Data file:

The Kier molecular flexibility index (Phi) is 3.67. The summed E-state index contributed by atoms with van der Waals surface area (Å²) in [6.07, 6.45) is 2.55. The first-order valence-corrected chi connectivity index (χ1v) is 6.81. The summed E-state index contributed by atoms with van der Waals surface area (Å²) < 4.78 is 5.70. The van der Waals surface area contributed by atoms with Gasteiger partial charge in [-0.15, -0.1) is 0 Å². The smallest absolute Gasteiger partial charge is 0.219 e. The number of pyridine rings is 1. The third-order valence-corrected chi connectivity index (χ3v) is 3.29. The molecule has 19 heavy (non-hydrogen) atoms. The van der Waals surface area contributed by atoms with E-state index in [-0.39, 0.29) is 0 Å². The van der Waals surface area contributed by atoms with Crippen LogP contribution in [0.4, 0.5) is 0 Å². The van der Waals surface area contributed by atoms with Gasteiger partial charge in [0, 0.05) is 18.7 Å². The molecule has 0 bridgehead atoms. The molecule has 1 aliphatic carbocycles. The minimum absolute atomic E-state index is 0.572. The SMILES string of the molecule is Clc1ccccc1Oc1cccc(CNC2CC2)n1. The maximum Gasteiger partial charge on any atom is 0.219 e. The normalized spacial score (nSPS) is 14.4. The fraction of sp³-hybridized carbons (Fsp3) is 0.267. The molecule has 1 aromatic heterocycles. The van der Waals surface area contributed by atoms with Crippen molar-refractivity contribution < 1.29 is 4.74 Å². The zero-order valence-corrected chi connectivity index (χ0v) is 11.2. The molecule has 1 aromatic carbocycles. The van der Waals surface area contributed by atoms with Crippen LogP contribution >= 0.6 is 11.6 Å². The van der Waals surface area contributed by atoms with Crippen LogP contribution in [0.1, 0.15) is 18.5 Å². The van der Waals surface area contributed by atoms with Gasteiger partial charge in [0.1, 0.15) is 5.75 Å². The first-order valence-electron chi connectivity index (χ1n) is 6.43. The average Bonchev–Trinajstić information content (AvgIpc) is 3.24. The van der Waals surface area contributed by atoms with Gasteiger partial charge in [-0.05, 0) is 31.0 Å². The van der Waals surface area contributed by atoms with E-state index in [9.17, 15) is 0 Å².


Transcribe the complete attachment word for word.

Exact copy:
The Kier molecular flexibility index (Phi) is 3.67. The summed E-state index contributed by atoms with van der Waals surface area (Å²) in [6.07, 6.45) is 2.55. The first-order valence-corrected chi connectivity index (χ1v) is 6.81. The summed E-state index contributed by atoms with van der Waals surface area (Å²) < 4.78 is 5.70. The van der Waals surface area contributed by atoms with Gasteiger partial charge in [-0.15, -0.1) is 0 Å². The smallest absolute Gasteiger partial charge is 0.219 e. The number of pyridine rings is 1. The third-order valence-corrected chi connectivity index (χ3v) is 3.29. The molecule has 19 heavy (non-hydrogen) atoms. The van der Waals surface area contributed by atoms with E-state index in [-0.39, 0.29) is 0 Å². The van der Waals surface area contributed by atoms with Crippen LogP contribution in [0.4, 0.5) is 0 Å². The van der Waals surface area contributed by atoms with Gasteiger partial charge in [0, 0.05) is 18.7 Å². The molecule has 0 bridgehead atoms. The molecule has 1 aliphatic carbocycles. The minimum absolute atomic E-state index is 0.572. The SMILES string of the molecule is Clc1ccccc1Oc1cccc(CNC2CC2)n1. The maximum Gasteiger partial charge on any atom is 0.219 e. The normalized spacial score (nSPS) is 14.4. The fraction of sp³-hybridized carbons (Fsp3) is 0.267. The molecule has 1 aromatic heterocycles. The van der Waals surface area contributed by atoms with Crippen molar-refractivity contribution < 1.29 is 4.74 Å². The zero-order valence-corrected chi connectivity index (χ0v) is 11.2. The molecule has 1 aromatic carbocycles. The van der Waals surface area contributed by atoms with Crippen LogP contribution >= 0.6 is 11.6 Å². The van der Waals surface area contributed by atoms with Crippen LogP contribution in [0.1, 0.15) is 18.5 Å². The van der Waals surface area contributed by atoms with Gasteiger partial charge in [0.1, 0.15) is 5.75 Å². The first-order valence-electron chi connectivity index (χ1n) is 6.43. The average Bonchev–Trinajstić information content (AvgIpc) is 3.24. The van der Waals surface area contributed by atoms with Gasteiger partial charge in [-0.05, 0) is 31.0 Å². The van der Waals surface area contributed by atoms with E-state index in [9.17, 15) is 0 Å².